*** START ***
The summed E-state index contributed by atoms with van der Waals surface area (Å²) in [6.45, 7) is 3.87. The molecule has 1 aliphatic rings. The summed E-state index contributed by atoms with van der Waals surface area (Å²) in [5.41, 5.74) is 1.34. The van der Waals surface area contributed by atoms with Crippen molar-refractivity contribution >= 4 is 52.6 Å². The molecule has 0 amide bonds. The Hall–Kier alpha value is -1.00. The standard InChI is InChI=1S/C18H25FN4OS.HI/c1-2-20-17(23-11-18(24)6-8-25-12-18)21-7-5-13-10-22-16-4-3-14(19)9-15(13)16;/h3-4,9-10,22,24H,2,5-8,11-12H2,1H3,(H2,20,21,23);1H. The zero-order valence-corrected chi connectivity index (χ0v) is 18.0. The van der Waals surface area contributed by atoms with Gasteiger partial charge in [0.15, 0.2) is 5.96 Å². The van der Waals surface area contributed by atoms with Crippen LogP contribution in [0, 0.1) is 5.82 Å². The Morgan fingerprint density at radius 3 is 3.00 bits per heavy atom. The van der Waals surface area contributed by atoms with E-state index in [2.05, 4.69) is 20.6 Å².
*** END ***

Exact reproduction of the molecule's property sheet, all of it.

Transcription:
The summed E-state index contributed by atoms with van der Waals surface area (Å²) in [6.45, 7) is 3.87. The molecule has 1 aliphatic rings. The summed E-state index contributed by atoms with van der Waals surface area (Å²) in [5.41, 5.74) is 1.34. The van der Waals surface area contributed by atoms with Crippen molar-refractivity contribution >= 4 is 52.6 Å². The molecule has 0 amide bonds. The Hall–Kier alpha value is -1.00. The standard InChI is InChI=1S/C18H25FN4OS.HI/c1-2-20-17(23-11-18(24)6-8-25-12-18)21-7-5-13-10-22-16-4-3-14(19)9-15(13)16;/h3-4,9-10,22,24H,2,5-8,11-12H2,1H3,(H2,20,21,23);1H. The zero-order valence-corrected chi connectivity index (χ0v) is 18.0. The van der Waals surface area contributed by atoms with Gasteiger partial charge in [0.15, 0.2) is 5.96 Å². The van der Waals surface area contributed by atoms with Crippen LogP contribution in [0, 0.1) is 5.82 Å². The Morgan fingerprint density at radius 3 is 3.00 bits per heavy atom. The van der Waals surface area contributed by atoms with E-state index in [2.05, 4.69) is 20.6 Å².